Thursday, April 30, 2009

Day 35.

Today have been amazing, we have visited the Monte Testaccio, the Norwegian institute and the Finish institute. We will also celebrate Vappo/valborg there tonight.

The view from the finish institute. Both the building and setting is unbelievable!

One of the statues at the Ponte Vittoria Emanuelle II

The Torre delle Milizie, behind Trajans market, towering over the imperial forae since the middle ages.

Monte Testaccio is all but impossible to describe with words. To make it easy for you: Between 140 and 270 AD 53 million vessels with a combined weight of 1500 billion kilos were put in a huge pile at this site. About 85% of them comes from Spain and contained olive oil.

This is how the Monte is constructed, as you may see very, very carefully. Such an effort it must have been!

The headquarters of Opus Die, the mysterious society from the Da Vinci Code. I wonder why it is situated next to the Norwegian institute...Hmmm.

Day 34.

Well there's not much to say, I'm still stuck in the library. I'll get out of it tomorrow, I promise.

Day 33.

Another busy day in Rome, but there have been some exciting visits today, primarily the crypt of Santa Maria in Cosmedin. What's special about this crypt is that it's build right on top of the ancient Herculis Invicti Ara Maxima, also known as the great altar to Hercules.

Wednesday, April 29, 2009

Day 32.

Books, books, books. I'm still stuck in the library and a few days behind. I hope that I can correct that tomorrow when my presentation of the Giulio Cesare at the Chiostro del Bramante presentation is over. Anyway here is a fitting picture until then!

Tuesday, April 28, 2009

Day 31.

I've been very boring today. Very very boring, I don't think that I've even visited the balcony. To compensate, here's some pictures that didn't quite make the first cut from my trip to Campania.

The modern city of Pompeii.

The Macellum, meat and fish market, in the ancient Roman city of Puteoli. I might add taht this is the largest macellum we know about in the ancient world.

The peristyle (colonnade garden)of the Casa de Menandro in Pompeii.

Monday, April 27, 2009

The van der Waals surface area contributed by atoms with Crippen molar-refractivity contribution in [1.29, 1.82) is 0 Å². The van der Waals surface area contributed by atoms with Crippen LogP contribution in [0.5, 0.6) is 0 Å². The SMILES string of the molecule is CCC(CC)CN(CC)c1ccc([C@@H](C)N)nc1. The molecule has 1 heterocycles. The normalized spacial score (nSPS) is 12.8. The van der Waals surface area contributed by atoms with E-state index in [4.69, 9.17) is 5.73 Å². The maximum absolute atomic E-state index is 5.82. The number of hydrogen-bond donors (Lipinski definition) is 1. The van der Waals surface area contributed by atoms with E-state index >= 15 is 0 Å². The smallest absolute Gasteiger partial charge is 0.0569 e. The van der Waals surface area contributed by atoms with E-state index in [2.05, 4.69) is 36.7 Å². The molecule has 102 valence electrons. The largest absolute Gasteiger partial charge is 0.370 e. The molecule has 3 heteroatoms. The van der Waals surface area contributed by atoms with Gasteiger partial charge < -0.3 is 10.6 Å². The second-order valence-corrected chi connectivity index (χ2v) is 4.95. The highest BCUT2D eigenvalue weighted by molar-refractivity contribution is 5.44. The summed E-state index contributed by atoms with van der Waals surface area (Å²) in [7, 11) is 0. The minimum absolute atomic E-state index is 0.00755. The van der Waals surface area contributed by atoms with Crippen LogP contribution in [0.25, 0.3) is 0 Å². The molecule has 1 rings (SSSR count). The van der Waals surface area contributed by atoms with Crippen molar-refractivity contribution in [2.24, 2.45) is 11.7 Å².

Day 30.

Well, I'm unfortunately still lagging behind a few days thanks to a very stressful week. Anyway here's the pictures from the last day in Campania: Paestum.

The temple of Hera II, a truly amazing building.It might be fun to know that it was converted into a hay barn during the early middle ages. One heck of a barn....

The temple of Hera I and Hera II in one pictures. The setting is unbelievable, I hardly know what to say about it. One thing worth mentioning is that when the site was rediscovered they interpreted the Hera I temple as a basilica. They should really have read a book or two before the excavations...

A Lucani tomb painting, an ancient people that ruled the city for quite some time, from the area. Their culture is believed to have been warlike thanks to the many depictions of armed men in the tombs.

This is what makes ancient history really exciting, a ruin in the middle of the field to explore on your own during a sunny afternoon. The one in the shot was a piece of a gate in the Hellenistic (323-31 BC) walls.

The very famous tomb painting depicting a youth diving into the sea. This might be something worth remembering!

This shot is meant to pull you down to the ground again after all the shots from Pompeii, as this is what's normally left of a Roman villa. It may be noted that the atrium style houses was continued to be buildt at this site more then 150 years after the time of their disappear in Rome.

Sunday, April 26, 2009

Day 29.

It was time to leave Pompeii and turn to Herculaneum and Oplontis. Here's some of the better parts!

Amphorae from the so called villa of Poppaea Sabina.

Another very common central panel, this one depicting a swan.

A garden fresco which might be compared with this one that I posted about a week ago.

An inscription from the Augustal Collegia in Herculaneum. Notice the accents over some of the letters.

One of the many colonnades in the villa of Poppaea Sabina.